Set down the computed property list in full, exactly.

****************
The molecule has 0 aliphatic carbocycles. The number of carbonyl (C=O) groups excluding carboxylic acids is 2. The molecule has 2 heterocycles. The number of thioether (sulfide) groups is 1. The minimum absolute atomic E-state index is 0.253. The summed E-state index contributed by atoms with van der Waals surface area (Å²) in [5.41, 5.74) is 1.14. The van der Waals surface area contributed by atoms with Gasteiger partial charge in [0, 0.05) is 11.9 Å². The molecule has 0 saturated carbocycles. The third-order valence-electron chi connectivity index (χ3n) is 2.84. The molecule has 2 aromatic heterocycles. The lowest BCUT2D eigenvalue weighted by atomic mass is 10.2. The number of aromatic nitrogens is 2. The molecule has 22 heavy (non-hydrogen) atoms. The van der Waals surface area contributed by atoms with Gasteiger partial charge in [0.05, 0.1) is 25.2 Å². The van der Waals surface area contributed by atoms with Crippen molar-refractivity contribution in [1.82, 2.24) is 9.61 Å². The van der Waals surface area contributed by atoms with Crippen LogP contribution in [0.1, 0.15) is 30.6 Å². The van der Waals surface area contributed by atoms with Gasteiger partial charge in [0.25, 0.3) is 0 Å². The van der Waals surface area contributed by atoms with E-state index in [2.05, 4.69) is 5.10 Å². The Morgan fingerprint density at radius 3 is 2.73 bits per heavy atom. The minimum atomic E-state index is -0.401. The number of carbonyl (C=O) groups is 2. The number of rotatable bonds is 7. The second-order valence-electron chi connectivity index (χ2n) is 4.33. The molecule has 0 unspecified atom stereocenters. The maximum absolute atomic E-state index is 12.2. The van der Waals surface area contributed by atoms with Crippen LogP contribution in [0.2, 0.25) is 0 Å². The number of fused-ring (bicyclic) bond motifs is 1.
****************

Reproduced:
The molecule has 0 aliphatic carbocycles. The number of carbonyl (C=O) groups excluding carboxylic acids is 2. The molecule has 2 heterocycles. The number of thioether (sulfide) groups is 1. The minimum absolute atomic E-state index is 0.253. The summed E-state index contributed by atoms with van der Waals surface area (Å²) in [5.41, 5.74) is 1.14. The van der Waals surface area contributed by atoms with Gasteiger partial charge in [0, 0.05) is 11.9 Å². The molecule has 0 saturated carbocycles. The third-order valence-electron chi connectivity index (χ3n) is 2.84. The molecule has 2 aromatic heterocycles. The lowest BCUT2D eigenvalue weighted by atomic mass is 10.2. The number of aromatic nitrogens is 2. The molecule has 22 heavy (non-hydrogen) atoms. The van der Waals surface area contributed by atoms with Gasteiger partial charge in [0.05, 0.1) is 25.2 Å². The van der Waals surface area contributed by atoms with Crippen molar-refractivity contribution in [1.82, 2.24) is 9.61 Å². The van der Waals surface area contributed by atoms with Crippen LogP contribution in [0.1, 0.15) is 30.6 Å². The van der Waals surface area contributed by atoms with Gasteiger partial charge in [0.25, 0.3) is 0 Å². The van der Waals surface area contributed by atoms with E-state index in [2.05, 4.69) is 5.10 Å². The Morgan fingerprint density at radius 3 is 2.73 bits per heavy atom. The minimum atomic E-state index is -0.401. The number of carbonyl (C=O) groups is 2. The number of rotatable bonds is 7. The second-order valence-electron chi connectivity index (χ2n) is 4.33. The molecule has 0 unspecified atom stereocenters. The maximum absolute atomic E-state index is 12.2. The van der Waals surface area contributed by atoms with Crippen LogP contribution in [0.2, 0.25) is 0 Å². The number of fused-ring (bicyclic) bond motifs is 1.